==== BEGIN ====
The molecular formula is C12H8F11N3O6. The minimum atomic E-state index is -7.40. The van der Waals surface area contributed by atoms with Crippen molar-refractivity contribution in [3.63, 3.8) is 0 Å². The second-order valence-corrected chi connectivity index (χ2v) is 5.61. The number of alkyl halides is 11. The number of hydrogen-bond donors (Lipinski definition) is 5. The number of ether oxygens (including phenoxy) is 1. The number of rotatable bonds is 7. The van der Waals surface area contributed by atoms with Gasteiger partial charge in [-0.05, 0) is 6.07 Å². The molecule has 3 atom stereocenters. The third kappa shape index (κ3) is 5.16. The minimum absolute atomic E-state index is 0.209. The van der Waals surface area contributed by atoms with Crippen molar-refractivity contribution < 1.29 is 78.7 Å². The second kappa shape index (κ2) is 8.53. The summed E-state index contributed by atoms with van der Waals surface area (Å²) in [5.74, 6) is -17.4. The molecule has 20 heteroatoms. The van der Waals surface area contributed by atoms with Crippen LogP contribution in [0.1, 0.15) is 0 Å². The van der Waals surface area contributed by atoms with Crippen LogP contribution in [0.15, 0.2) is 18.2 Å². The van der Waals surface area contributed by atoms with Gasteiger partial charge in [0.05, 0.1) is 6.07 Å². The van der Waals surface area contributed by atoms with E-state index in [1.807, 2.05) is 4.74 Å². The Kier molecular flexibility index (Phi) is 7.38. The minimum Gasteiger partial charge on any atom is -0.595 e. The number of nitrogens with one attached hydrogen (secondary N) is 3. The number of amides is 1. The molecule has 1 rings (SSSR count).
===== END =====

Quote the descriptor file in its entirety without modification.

The molecular formula is C12H8F11N3O6. The minimum atomic E-state index is -7.40. The van der Waals surface area contributed by atoms with Crippen molar-refractivity contribution in [3.63, 3.8) is 0 Å². The second-order valence-corrected chi connectivity index (χ2v) is 5.61. The number of alkyl halides is 11. The number of hydrogen-bond donors (Lipinski definition) is 5. The number of ether oxygens (including phenoxy) is 1. The number of rotatable bonds is 7. The van der Waals surface area contributed by atoms with Gasteiger partial charge in [-0.05, 0) is 6.07 Å². The molecule has 3 atom stereocenters. The third kappa shape index (κ3) is 5.16. The minimum absolute atomic E-state index is 0.209. The van der Waals surface area contributed by atoms with Crippen molar-refractivity contribution < 1.29 is 78.7 Å². The second kappa shape index (κ2) is 8.53. The summed E-state index contributed by atoms with van der Waals surface area (Å²) in [5.74, 6) is -17.4. The molecule has 20 heteroatoms. The van der Waals surface area contributed by atoms with Crippen LogP contribution in [0.1, 0.15) is 0 Å². The van der Waals surface area contributed by atoms with Crippen LogP contribution in [0.15, 0.2) is 18.2 Å². The van der Waals surface area contributed by atoms with Gasteiger partial charge in [0.05, 0.1) is 6.07 Å². The van der Waals surface area contributed by atoms with E-state index in [1.807, 2.05) is 4.74 Å². The Kier molecular flexibility index (Phi) is 7.38. The minimum Gasteiger partial charge on any atom is -0.595 e. The number of nitrogens with one attached hydrogen (secondary N) is 3. The number of amides is 1. The molecule has 1 rings (SSSR count).